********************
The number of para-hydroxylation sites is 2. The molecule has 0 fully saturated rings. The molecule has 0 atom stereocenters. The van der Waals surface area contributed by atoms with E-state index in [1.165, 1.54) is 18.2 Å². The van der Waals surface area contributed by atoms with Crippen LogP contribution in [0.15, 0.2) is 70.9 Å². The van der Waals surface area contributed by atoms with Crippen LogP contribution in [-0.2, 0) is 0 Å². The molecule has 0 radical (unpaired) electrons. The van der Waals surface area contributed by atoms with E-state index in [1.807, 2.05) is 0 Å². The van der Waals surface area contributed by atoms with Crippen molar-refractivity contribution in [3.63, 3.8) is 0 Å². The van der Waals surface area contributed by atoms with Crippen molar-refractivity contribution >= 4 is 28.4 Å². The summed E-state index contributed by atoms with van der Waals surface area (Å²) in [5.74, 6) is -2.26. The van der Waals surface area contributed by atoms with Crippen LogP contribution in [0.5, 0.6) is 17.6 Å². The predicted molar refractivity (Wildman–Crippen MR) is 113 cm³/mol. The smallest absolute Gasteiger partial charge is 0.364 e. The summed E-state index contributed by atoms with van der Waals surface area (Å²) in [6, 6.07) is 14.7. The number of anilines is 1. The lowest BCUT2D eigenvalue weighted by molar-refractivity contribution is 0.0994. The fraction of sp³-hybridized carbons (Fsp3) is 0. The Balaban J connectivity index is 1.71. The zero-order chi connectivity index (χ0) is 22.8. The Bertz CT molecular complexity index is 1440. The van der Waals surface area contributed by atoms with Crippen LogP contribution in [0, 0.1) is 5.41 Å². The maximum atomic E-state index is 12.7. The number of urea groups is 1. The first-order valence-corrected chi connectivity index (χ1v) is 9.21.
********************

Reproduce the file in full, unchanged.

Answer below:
The number of para-hydroxylation sites is 2. The molecule has 0 fully saturated rings. The molecule has 0 atom stereocenters. The van der Waals surface area contributed by atoms with E-state index in [1.165, 1.54) is 18.2 Å². The van der Waals surface area contributed by atoms with Crippen LogP contribution in [0.15, 0.2) is 70.9 Å². The van der Waals surface area contributed by atoms with Crippen LogP contribution in [-0.2, 0) is 0 Å². The molecule has 0 radical (unpaired) electrons. The van der Waals surface area contributed by atoms with E-state index in [1.807, 2.05) is 0 Å². The van der Waals surface area contributed by atoms with Crippen molar-refractivity contribution in [3.63, 3.8) is 0 Å². The van der Waals surface area contributed by atoms with Crippen molar-refractivity contribution >= 4 is 28.4 Å². The summed E-state index contributed by atoms with van der Waals surface area (Å²) in [5.74, 6) is -2.26. The van der Waals surface area contributed by atoms with Crippen LogP contribution in [0.5, 0.6) is 17.6 Å². The predicted molar refractivity (Wildman–Crippen MR) is 113 cm³/mol. The smallest absolute Gasteiger partial charge is 0.364 e. The summed E-state index contributed by atoms with van der Waals surface area (Å²) in [6, 6.07) is 14.7. The number of anilines is 1. The lowest BCUT2D eigenvalue weighted by molar-refractivity contribution is 0.0994. The fraction of sp³-hybridized carbons (Fsp3) is 0. The Balaban J connectivity index is 1.71. The zero-order chi connectivity index (χ0) is 22.8. The Bertz CT molecular complexity index is 1440. The van der Waals surface area contributed by atoms with Crippen LogP contribution in [0, 0.1) is 5.41 Å². The maximum atomic E-state index is 12.7. The number of urea groups is 1. The first-order valence-corrected chi connectivity index (χ1v) is 9.21.